Here is what will happen next with health care in the Senate
This is Mic’s daily read on Donald Trump’s America. Welcome to the political newsletter that will be tracking health care developments closely.
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What we’re watching
Today: Three conservatives and one moderate have killed the Senate health care bill.
More: Republicans will vote anyway, on a repeal of the Affordable Care Act without a replacement.
Even more: The House GOP budget has been released.
Yes, more: Iran is complying with the nuclear deal.
Trump’s agenda today: Meeting with his national security adviser. Meeting with members of the military. Speaking with the sultan of Oman. Meeting with the Cabinet.
The Senate health care bill does not have the votes. Here’s what will happen next.
Four of the 52 Republican senators now oppose the GOP health care plan to repeal and replace the Affordable Care Act. Sens. Mike Lee (R-Utah) and Jerry Moran (R-Kan.) announced their opposition late Monday night. That’s two more “no” votes than the GOP could afford.
“For the same reasons I could not support the previous version of this bill, I cannot support this one,” Moran’s statement reads.
“In addition to not repealing all of the Obamacare taxes, it doesn’t go far enough in lowering premiums for middle-class families…” Lee’s statement reads.
There’s no sugarcoating this: After six months of daily work on health care, Republicans now have no path to altering the ACA. So Senate Majority Leader Mitch McConnell (R-Ky.) is going to hold a vote anyway. After seven years of promising to gut the law, McConnell wants to show he did everything he can to kill the ACA. The vote will happen “in the coming days.” President Donald Trump encouraged that approach on Twitter. Then, Tuesday morning, he said the GOP should “let Obamacare fail.”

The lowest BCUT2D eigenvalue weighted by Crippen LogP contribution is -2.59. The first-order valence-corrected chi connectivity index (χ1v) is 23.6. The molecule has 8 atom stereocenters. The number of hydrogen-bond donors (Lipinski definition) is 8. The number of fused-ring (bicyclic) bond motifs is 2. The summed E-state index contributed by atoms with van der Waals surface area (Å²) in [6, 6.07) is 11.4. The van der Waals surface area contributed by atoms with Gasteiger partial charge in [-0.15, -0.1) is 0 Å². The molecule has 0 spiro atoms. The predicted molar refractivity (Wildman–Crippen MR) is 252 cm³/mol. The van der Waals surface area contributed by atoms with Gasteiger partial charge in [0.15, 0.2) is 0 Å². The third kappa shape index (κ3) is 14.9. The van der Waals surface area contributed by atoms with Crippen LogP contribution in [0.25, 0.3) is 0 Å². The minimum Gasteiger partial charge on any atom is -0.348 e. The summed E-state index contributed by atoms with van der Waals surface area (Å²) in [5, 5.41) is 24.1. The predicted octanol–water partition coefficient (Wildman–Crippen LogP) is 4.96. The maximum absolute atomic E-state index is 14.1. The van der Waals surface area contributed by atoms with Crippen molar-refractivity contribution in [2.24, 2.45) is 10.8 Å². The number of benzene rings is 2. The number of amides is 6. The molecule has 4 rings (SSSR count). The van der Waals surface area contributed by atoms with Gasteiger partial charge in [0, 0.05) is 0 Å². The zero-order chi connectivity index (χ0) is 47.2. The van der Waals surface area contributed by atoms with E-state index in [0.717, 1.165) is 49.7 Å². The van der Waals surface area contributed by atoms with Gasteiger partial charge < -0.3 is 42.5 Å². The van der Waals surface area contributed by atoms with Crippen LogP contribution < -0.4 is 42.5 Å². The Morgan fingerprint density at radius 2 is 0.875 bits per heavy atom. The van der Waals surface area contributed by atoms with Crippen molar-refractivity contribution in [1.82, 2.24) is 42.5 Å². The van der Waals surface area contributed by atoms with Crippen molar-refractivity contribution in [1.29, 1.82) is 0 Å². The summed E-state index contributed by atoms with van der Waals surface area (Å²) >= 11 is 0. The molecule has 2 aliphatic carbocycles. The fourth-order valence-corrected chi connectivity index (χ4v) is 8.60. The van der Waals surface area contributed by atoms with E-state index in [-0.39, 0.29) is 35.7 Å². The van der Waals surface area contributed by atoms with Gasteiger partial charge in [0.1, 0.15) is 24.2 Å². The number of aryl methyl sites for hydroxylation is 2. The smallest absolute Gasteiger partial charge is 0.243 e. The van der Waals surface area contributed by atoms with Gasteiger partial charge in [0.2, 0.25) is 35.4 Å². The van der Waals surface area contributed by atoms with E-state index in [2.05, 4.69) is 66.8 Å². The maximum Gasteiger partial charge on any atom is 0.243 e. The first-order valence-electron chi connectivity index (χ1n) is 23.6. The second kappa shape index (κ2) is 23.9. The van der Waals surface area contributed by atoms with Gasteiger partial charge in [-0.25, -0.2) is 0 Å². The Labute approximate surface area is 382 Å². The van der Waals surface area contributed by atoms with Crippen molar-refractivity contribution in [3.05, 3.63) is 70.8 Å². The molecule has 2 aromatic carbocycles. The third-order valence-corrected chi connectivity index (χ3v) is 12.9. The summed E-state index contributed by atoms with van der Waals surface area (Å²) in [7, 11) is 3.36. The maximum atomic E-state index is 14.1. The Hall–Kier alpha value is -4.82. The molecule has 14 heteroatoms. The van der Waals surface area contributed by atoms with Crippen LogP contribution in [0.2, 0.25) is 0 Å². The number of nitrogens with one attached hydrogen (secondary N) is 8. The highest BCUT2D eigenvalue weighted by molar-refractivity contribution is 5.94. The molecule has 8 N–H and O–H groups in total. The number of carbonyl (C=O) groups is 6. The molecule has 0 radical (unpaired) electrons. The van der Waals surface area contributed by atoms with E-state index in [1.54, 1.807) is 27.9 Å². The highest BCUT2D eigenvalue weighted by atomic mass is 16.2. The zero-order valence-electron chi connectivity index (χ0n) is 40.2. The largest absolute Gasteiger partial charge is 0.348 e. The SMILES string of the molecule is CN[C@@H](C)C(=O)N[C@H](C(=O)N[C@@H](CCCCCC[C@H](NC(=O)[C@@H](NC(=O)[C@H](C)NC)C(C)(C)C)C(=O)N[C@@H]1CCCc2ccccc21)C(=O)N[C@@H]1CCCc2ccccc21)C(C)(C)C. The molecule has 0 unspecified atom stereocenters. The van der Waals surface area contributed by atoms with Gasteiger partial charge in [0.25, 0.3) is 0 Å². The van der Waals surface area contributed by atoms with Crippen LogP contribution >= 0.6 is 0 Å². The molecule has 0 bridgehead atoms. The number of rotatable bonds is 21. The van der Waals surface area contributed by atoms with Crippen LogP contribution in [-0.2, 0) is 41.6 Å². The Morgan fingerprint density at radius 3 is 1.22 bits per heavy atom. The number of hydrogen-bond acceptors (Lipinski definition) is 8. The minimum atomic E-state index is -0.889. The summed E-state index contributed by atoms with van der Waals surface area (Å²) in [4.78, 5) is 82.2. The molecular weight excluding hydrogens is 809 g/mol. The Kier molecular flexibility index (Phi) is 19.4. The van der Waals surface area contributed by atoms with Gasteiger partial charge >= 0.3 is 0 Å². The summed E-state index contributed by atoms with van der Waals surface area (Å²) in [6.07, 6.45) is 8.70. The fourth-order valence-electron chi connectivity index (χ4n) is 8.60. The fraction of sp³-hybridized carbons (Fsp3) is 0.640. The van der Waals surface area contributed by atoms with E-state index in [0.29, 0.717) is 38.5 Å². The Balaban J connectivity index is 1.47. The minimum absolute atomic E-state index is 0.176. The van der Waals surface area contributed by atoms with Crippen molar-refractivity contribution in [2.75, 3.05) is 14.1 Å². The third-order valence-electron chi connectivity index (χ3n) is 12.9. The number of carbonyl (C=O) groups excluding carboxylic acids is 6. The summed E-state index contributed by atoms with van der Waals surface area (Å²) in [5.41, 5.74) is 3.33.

Keep this in mind: Three of the four senators are opposing the Senate plan because they think it is too moderate. They want to see a plan that goes further in pulling the federal government out of health care policy. Sens. like Lisa Murkowski (R-Ala.) and Shelley Moore Capito (R-W.Va.) were seeking smaller cuts to Medicaid and more support to drive down premiums.
Now, McConnell is advancing the truly conservative option: an outright repeal of the ACA with no promise of a replacement. Some of the currently opposed conservatives may support that move, but Republican moderates are expected to balk at the proposal.
It’s highly unlikely 50 Republicans will vote to repeal the ACA without a replacement. The politics are different from 2015, when Republicans knew then-President Barack Obama would veto their plan. Now, they face a White House ready to implement a plan that would leave 32 million uninsured — with Congress taking the blame come 2018. Also remember Sen. John McCain (R-Ariz.), who also had deep reservations about the second Republican bill, is recovering from surgery and cannot help McConnell. (He said Monday the Senate must now seek a bipartisan approach.)
Democrats are demanding bipartisanship. Shut out of the first round of health care negotiations, Democratic senators are telling Republicans to come to the table to tweak existing health care law. “Lay [repeal] to bed and work with us to strengthen the ACA for all Americans,” Sen. Dick Durbin (D-Ill.) implored on Twitter.
Read more: New York Times: Think piece reaction from the right and left. Politico: While Trump was strategizing with senators over steak, the statements killing Trumpcare were being finalized. Fox News: Newt Gingrich to Congress: Pass what you can. BuzzFeed: Keeping tax cuts on the wealthy lost conservative votes.
Today’s question: What do you think was the biggest factor in bringing down Trumpcare? Email your thoughts to email@example.com.
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The House Republican budget is live
The GOP unveiled its budget Tuesday morning, a plan that claims to balance the federal budget in a decade by cutting spending and relying on questionable economic growth data. The budget proposes cutting into Medicare and Social Security, areas Trump said he would not touch. It also suggests cuts to welfare programs, like SNAP.
Overall, Republicans say the plan would save the government $203 billion over 10 years. That may be too little for the conservative Freedom Caucus and too much for the moderate Tuesday Group — setting up the potential for yet another congressional showdown.
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